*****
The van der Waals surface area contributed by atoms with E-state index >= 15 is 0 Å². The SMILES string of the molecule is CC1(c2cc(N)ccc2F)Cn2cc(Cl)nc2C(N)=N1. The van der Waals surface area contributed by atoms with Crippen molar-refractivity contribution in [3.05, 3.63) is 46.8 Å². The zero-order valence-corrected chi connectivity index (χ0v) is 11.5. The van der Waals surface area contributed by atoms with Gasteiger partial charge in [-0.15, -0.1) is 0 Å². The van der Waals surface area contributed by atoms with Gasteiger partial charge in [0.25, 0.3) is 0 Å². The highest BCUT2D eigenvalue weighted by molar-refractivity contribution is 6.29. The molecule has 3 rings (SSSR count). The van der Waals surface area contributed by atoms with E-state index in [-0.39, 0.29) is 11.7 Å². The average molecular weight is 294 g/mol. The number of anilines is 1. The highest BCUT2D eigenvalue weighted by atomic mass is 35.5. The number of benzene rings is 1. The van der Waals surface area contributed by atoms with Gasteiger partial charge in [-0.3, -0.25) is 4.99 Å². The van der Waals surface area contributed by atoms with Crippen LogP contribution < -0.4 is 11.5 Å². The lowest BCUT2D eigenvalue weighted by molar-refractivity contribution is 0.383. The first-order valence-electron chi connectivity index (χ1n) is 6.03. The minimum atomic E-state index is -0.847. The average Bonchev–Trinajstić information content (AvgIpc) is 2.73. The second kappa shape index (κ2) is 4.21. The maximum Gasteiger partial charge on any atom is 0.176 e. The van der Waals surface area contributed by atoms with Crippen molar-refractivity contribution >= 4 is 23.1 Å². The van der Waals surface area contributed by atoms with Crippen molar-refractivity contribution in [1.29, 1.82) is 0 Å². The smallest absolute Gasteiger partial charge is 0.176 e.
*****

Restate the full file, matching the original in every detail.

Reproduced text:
The van der Waals surface area contributed by atoms with E-state index >= 15 is 0 Å². The SMILES string of the molecule is CC1(c2cc(N)ccc2F)Cn2cc(Cl)nc2C(N)=N1. The van der Waals surface area contributed by atoms with Crippen molar-refractivity contribution in [3.05, 3.63) is 46.8 Å². The zero-order valence-corrected chi connectivity index (χ0v) is 11.5. The van der Waals surface area contributed by atoms with Gasteiger partial charge in [-0.15, -0.1) is 0 Å². The van der Waals surface area contributed by atoms with Gasteiger partial charge in [0.25, 0.3) is 0 Å². The highest BCUT2D eigenvalue weighted by molar-refractivity contribution is 6.29. The molecule has 3 rings (SSSR count). The van der Waals surface area contributed by atoms with E-state index in [-0.39, 0.29) is 11.7 Å². The average molecular weight is 294 g/mol. The number of anilines is 1. The highest BCUT2D eigenvalue weighted by atomic mass is 35.5. The number of benzene rings is 1. The van der Waals surface area contributed by atoms with Gasteiger partial charge in [-0.3, -0.25) is 4.99 Å². The van der Waals surface area contributed by atoms with Crippen LogP contribution < -0.4 is 11.5 Å². The lowest BCUT2D eigenvalue weighted by molar-refractivity contribution is 0.383. The first-order valence-electron chi connectivity index (χ1n) is 6.03. The minimum atomic E-state index is -0.847. The average Bonchev–Trinajstić information content (AvgIpc) is 2.73. The second kappa shape index (κ2) is 4.21. The maximum Gasteiger partial charge on any atom is 0.176 e. The van der Waals surface area contributed by atoms with Crippen molar-refractivity contribution >= 4 is 23.1 Å². The van der Waals surface area contributed by atoms with Crippen molar-refractivity contribution in [1.29, 1.82) is 0 Å². The smallest absolute Gasteiger partial charge is 0.176 e.